Unlike clerics, who look to board members, staff and others for help, medical professionals tend to feign competence and exhibit confidence. I have found they they deal instead in platitudes and formulaic responses.
The worst for my issue is calories-in/calories-out. “All you need to know is consume fewer calories than you burn up and you’ll lose weight,” they invariably say. Elephant feathers!
Even telling my primary doc and nutritionist, even producing two years of weigh ins, with body-fat readings, and as much exercise and calorie intake printouts as they wanted to see, I got the same jive. It always came with the self-satisfied look of the ignorant. Calories-in/calories-out.
I can believe for some ectomorphs, that works. I can believe that those basal metabolic rate estimates and exercise expenditure estimates are reasonably accurate for a small percentage of people. Yet, I know far too many, including myself, for whom those don’t work, don’t work by a big factor.
In fact, I turned to my doc and a nutritionist precisely because I was assiduous in recording all, but did not get the expected result. My wife is fond of noting that I am an outlier. I am my mother’s son, the one who is precise, detailed, and honest. I do the scientific method.
So, provided with my proofs that the estimates of intake and expenditures did not work for me, what do you suppose the pros did? Of course, they doubled down. Calories-in/calories out.
The doctor was dumb enough to say things like, “Oh, I guess the calories are coming from the air.” The nutritionist had next to no quibble with my three-days of detailed consumption/exercise I printed out. She suggested adding more calories, specifically more fat in the form of olive oil, but had no answer for why I was not losing as the two programs reported I should be.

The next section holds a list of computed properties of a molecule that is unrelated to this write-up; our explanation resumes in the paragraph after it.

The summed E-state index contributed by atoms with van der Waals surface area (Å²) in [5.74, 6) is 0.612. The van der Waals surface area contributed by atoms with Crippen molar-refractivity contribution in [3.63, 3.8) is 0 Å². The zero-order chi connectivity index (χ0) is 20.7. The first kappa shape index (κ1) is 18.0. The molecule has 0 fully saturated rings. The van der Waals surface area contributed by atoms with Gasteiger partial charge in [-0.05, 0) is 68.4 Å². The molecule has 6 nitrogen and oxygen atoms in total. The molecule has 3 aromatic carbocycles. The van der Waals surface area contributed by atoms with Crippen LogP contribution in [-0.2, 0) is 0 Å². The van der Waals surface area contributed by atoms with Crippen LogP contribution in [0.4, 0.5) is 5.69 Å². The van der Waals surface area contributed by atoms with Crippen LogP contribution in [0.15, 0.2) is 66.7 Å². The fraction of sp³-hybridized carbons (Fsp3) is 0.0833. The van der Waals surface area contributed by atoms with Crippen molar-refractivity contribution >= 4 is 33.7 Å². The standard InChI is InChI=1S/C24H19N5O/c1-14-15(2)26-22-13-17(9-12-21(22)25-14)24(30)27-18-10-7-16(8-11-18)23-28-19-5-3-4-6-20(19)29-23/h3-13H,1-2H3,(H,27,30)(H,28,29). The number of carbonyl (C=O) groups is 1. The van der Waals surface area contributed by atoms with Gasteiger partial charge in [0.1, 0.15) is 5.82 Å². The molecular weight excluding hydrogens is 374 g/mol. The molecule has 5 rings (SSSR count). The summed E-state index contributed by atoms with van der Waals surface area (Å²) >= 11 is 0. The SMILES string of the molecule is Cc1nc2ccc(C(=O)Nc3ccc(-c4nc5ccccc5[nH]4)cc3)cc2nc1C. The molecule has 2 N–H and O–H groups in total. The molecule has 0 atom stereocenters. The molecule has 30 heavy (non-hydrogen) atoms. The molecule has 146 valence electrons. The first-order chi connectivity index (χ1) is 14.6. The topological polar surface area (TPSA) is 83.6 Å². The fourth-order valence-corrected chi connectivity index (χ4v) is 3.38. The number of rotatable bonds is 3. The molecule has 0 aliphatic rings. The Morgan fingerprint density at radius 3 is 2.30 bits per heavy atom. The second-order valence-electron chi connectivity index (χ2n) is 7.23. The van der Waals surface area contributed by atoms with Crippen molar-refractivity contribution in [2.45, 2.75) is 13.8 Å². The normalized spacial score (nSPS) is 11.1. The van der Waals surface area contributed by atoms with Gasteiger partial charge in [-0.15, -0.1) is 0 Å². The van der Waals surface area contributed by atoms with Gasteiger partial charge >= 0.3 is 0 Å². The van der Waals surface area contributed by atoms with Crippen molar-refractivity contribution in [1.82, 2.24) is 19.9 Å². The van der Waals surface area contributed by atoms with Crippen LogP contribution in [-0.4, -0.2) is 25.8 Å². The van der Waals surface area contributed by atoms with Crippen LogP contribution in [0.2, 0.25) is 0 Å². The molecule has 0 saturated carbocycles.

I thought of nutrition overlord/author Michael Prager. He has different issues leading to being fat, a self-defined food addiction. Yet, as a newspaper reporter for years, he had his own methodology. He tracked down a nutritionist west of Philly who didn’t do formula, who didn’t pull platitudes, and who did listen to his story to produce a custom plan.
Instead, my doc and nutritionist shoved the same hand of food cards across their desk to me, not hearing what didn’t work. In fact, at a party I ended up with three other people, all of whom had been to docs and nutritionists. One wanted to gain weight and muscle and we other three to lose. We all got identical diet advice. That’s craziness.
So I read. I went to libraries. I clicked around the internet to pop and academic sites. I went way back to William Banting’s 1864 booklet on who he dropped lots of flab. I did current research. I went so far as to find out that everything of value I wanted had been in Gary Taubes’ Good Calories, Bad Calories all along. I could have started and ended there, but given my anal-retentive nature, it’s better I found it after a lot of research so it had all the more credibility.
Part 2 of this series will go into what’s been working for me.
I have a food site I started in concept before my effort to lose some fat. It will have mostly food-enjoyment articles, recipes, videos and such. I remain a serious foodie. Yet, most of us adults are conflicted about food. I’ll address it all. Look here for the nutrition angle. I’ll announce the food site when I open it to the net.
This series includes:
Call it Lifestyle on the intellectual and emotional commitment to low-carb
Watching the Struggle on my grandmothers diet woes
Wrestling with Fat on overcoming fear of dietary fats
Hunger? do you starve on a low-carb diet?
Low-Carb Eats on what’s on the menu in the regimen
How Much of What Food on calories-in/calories-out cliché
Dr. Cadaver on mindless trust in group averages
Who’s Counting on body fast v. weight
Part 1 on pants don’t lie
Tags: harrumpher, fat, diet, exercise, Atkins, Prager, Taubes, nutrtionist